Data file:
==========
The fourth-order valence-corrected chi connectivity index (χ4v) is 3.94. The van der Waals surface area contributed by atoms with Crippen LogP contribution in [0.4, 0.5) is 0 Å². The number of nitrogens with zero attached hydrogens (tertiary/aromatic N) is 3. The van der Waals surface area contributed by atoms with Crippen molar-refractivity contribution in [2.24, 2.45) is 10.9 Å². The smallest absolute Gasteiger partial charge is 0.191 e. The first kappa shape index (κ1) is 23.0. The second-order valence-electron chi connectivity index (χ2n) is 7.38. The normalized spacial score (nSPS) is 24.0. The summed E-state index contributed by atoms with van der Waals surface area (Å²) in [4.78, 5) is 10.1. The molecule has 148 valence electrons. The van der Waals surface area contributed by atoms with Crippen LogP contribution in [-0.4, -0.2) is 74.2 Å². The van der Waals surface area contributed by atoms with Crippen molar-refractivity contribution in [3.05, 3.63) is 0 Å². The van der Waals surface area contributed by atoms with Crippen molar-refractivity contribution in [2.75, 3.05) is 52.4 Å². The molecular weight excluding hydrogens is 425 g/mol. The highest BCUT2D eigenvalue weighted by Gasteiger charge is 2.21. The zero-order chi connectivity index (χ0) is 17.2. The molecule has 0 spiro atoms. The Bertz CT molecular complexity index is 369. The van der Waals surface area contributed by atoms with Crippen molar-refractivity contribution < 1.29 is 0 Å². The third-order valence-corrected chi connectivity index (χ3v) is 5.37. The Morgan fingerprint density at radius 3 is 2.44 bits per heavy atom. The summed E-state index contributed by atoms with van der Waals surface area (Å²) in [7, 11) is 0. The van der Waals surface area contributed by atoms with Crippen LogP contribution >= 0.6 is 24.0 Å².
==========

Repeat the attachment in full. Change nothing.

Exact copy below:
The fourth-order valence-corrected chi connectivity index (χ4v) is 3.94. The van der Waals surface area contributed by atoms with Crippen LogP contribution in [0.4, 0.5) is 0 Å². The number of nitrogens with zero attached hydrogens (tertiary/aromatic N) is 3. The van der Waals surface area contributed by atoms with Crippen molar-refractivity contribution in [2.24, 2.45) is 10.9 Å². The smallest absolute Gasteiger partial charge is 0.191 e. The first kappa shape index (κ1) is 23.0. The second-order valence-electron chi connectivity index (χ2n) is 7.38. The normalized spacial score (nSPS) is 24.0. The summed E-state index contributed by atoms with van der Waals surface area (Å²) in [4.78, 5) is 10.1. The molecule has 148 valence electrons. The van der Waals surface area contributed by atoms with Crippen LogP contribution in [-0.4, -0.2) is 74.2 Å². The van der Waals surface area contributed by atoms with Crippen molar-refractivity contribution in [3.05, 3.63) is 0 Å². The van der Waals surface area contributed by atoms with Crippen molar-refractivity contribution in [2.75, 3.05) is 52.4 Å². The molecular weight excluding hydrogens is 425 g/mol. The highest BCUT2D eigenvalue weighted by Gasteiger charge is 2.21. The zero-order chi connectivity index (χ0) is 17.2. The molecule has 0 spiro atoms. The Bertz CT molecular complexity index is 369. The van der Waals surface area contributed by atoms with Crippen molar-refractivity contribution < 1.29 is 0 Å². The third-order valence-corrected chi connectivity index (χ3v) is 5.37. The Morgan fingerprint density at radius 3 is 2.44 bits per heavy atom. The summed E-state index contributed by atoms with van der Waals surface area (Å²) in [7, 11) is 0. The van der Waals surface area contributed by atoms with Crippen LogP contribution >= 0.6 is 24.0 Å².